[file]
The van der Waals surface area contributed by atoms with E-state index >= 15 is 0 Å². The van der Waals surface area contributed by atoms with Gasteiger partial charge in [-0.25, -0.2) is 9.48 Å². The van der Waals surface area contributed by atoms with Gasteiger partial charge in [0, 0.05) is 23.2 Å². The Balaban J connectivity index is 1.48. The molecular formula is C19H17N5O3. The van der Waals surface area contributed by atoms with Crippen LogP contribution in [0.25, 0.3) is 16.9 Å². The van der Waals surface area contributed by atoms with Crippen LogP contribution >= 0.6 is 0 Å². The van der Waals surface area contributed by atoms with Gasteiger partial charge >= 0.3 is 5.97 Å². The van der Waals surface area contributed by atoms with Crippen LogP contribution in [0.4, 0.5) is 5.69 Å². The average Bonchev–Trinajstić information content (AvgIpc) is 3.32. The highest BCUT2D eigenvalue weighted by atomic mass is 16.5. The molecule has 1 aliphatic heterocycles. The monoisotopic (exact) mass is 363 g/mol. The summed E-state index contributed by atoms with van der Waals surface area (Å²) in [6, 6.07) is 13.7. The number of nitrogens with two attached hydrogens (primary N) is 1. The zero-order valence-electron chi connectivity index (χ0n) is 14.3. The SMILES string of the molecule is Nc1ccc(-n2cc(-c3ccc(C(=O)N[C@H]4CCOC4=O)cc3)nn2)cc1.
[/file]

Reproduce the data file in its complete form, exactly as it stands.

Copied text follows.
The van der Waals surface area contributed by atoms with E-state index >= 15 is 0 Å². The van der Waals surface area contributed by atoms with Gasteiger partial charge in [-0.25, -0.2) is 9.48 Å². The van der Waals surface area contributed by atoms with Gasteiger partial charge in [0, 0.05) is 23.2 Å². The Balaban J connectivity index is 1.48. The molecular formula is C19H17N5O3. The van der Waals surface area contributed by atoms with Crippen LogP contribution in [0.25, 0.3) is 16.9 Å². The van der Waals surface area contributed by atoms with Crippen LogP contribution >= 0.6 is 0 Å². The van der Waals surface area contributed by atoms with Gasteiger partial charge >= 0.3 is 5.97 Å². The van der Waals surface area contributed by atoms with Crippen LogP contribution in [0.4, 0.5) is 5.69 Å². The average Bonchev–Trinajstić information content (AvgIpc) is 3.32. The highest BCUT2D eigenvalue weighted by atomic mass is 16.5. The molecule has 1 aliphatic heterocycles. The monoisotopic (exact) mass is 363 g/mol. The summed E-state index contributed by atoms with van der Waals surface area (Å²) in [6, 6.07) is 13.7. The number of nitrogens with two attached hydrogens (primary N) is 1. The zero-order valence-electron chi connectivity index (χ0n) is 14.3. The SMILES string of the molecule is Nc1ccc(-n2cc(-c3ccc(C(=O)N[C@H]4CCOC4=O)cc3)nn2)cc1.